Leif Beiley, Darien, A Novel
In the cold predawn hours, combat units of the Chilean Army assembled in the Plaza Bolivar, less than a mile from La Moneda, the Presidential Palace. Infantry soldiers nervously checked their weapons and waited for orders to move out. Their commander, General Arellano, his breath turning to fog in the cold morning air, waited impatiently for General Pinochet to give the signal to attack.
In the Palace, President Salvador Allende sat at his desk staring straight ahead as his security chief made his report.
“The coup is underway, Your Excellency,” the chief said. “Valparaiso is already in the hands of the Junta. The Navy and Air Force have gone over to their side, and General Pinochet is preparing to attack.”
The President glared at him. “We still have the people on our side,” he said, pounding the desk with his fist.
“Yes, but the traitors have Nixon, Kissinger and the CIA on theirs.”
“Nixon!” the President spat. “He speaks eloquently of liberty and justice, but for whom? Not for the people of Chile!” Allende removed his glasses and rubbed his tired eyes, then fixed his gaze on the security chief. “We must never surrender to Nixon, or to Pinochet and his thugs.” He spoke calmly, but with conviction.
“I understand, sir. We will defend the Palace to the last man.” The security chief left to organize his meager force of Presidential Guards.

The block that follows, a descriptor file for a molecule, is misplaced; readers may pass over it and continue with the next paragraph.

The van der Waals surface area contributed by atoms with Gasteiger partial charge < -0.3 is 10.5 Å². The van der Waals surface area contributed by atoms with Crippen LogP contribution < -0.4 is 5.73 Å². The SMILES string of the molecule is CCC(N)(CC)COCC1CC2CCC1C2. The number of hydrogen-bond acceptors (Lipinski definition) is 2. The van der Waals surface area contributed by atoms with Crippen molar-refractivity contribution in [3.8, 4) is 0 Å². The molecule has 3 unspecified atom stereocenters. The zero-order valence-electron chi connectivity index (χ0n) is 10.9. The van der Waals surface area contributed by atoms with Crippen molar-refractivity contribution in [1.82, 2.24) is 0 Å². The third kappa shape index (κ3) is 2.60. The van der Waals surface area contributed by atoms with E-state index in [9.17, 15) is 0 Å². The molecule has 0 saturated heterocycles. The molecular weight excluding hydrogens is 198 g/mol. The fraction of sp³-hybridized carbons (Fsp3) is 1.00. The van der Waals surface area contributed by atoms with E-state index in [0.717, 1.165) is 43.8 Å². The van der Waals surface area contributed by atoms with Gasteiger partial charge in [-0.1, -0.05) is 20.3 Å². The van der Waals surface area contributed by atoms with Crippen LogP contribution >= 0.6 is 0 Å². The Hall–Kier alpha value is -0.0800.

Alone, Allende scribbled furiously on a pad. As he wrote, the sounds of confusion and panic echoed in the halls of the sprawling Palace.
His secretary entered the room. “Your Excellency, a message from General Pinochet.” He held out a slip of paper. “It is his last offer of safe passage out of Chile. You must surrender immediately or he will order a direct assault on the Palace.”
Allende paused before he spoke. “I was duly elected by the people. Therefore, I will not surrender.”
“Yes, Your Excellency.”
The President squared the pages on his desk. They were covered with his longhand scrawl, a hastily drafted speech. “Get Radio Magallanes on the phone. Tell them I want to address the people of Chile.”
Two hours later Allende gave his farewell speech. As he spoke, small arms fire clattered in the background. Overhead, jets from the Chilean Air Force blasted the Palace with well-aimed rockets. Allende closed his speech with stirring words as the building shook under the attack. He sent the few loyalists who remained with him out of his office. “There is nothing you can do now. You must go and surrender. Tell them I will join you in a few minutes.” After they left, he slipped into another room with his AK47, a personal gift from Fidel Castro. He sat in a chair and placed the butt of the weapon on the floor between his feet and rested his chin on the barrel. He thought of his wife and children, asked God’s forgiveness, then blew his brains out.